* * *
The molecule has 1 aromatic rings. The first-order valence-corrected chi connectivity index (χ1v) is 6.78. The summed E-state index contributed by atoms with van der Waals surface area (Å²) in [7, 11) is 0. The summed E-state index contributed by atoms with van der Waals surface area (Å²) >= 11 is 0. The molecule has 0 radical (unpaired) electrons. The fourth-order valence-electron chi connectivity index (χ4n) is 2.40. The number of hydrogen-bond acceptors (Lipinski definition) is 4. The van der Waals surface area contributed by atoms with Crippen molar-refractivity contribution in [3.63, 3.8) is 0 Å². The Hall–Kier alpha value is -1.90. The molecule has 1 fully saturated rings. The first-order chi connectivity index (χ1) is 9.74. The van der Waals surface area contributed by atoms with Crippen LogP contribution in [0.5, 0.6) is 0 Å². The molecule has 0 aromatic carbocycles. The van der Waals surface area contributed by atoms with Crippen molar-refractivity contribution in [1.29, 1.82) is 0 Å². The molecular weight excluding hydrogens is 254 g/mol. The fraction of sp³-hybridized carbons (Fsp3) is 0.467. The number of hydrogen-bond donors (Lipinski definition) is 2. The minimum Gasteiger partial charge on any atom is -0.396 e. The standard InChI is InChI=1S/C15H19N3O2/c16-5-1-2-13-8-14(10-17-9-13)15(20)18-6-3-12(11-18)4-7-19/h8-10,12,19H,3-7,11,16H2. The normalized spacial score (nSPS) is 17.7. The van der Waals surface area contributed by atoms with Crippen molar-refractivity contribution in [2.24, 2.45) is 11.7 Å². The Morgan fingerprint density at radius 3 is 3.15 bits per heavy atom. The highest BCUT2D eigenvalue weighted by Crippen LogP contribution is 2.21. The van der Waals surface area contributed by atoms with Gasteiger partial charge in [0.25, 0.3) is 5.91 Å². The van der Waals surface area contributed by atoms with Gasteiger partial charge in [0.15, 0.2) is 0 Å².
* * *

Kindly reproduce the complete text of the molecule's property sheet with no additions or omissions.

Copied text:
The molecule has 1 aromatic rings. The first-order valence-corrected chi connectivity index (χ1v) is 6.78. The summed E-state index contributed by atoms with van der Waals surface area (Å²) in [7, 11) is 0. The summed E-state index contributed by atoms with van der Waals surface area (Å²) >= 11 is 0. The molecule has 0 radical (unpaired) electrons. The fourth-order valence-electron chi connectivity index (χ4n) is 2.40. The number of hydrogen-bond acceptors (Lipinski definition) is 4. The van der Waals surface area contributed by atoms with Crippen molar-refractivity contribution in [3.63, 3.8) is 0 Å². The Hall–Kier alpha value is -1.90. The molecule has 1 fully saturated rings. The first-order chi connectivity index (χ1) is 9.74. The van der Waals surface area contributed by atoms with Crippen LogP contribution in [0.5, 0.6) is 0 Å². The molecule has 0 aromatic carbocycles. The van der Waals surface area contributed by atoms with Crippen molar-refractivity contribution in [1.29, 1.82) is 0 Å². The molecular weight excluding hydrogens is 254 g/mol. The fraction of sp³-hybridized carbons (Fsp3) is 0.467. The number of hydrogen-bond donors (Lipinski definition) is 2. The minimum Gasteiger partial charge on any atom is -0.396 e. The standard InChI is InChI=1S/C15H19N3O2/c16-5-1-2-13-8-14(10-17-9-13)15(20)18-6-3-12(11-18)4-7-19/h8-10,12,19H,3-7,11,16H2. The normalized spacial score (nSPS) is 17.7. The van der Waals surface area contributed by atoms with Crippen molar-refractivity contribution in [2.24, 2.45) is 11.7 Å². The Morgan fingerprint density at radius 3 is 3.15 bits per heavy atom. The highest BCUT2D eigenvalue weighted by Crippen LogP contribution is 2.21. The van der Waals surface area contributed by atoms with Gasteiger partial charge in [0.25, 0.3) is 5.91 Å². The van der Waals surface area contributed by atoms with Gasteiger partial charge in [0.15, 0.2) is 0 Å².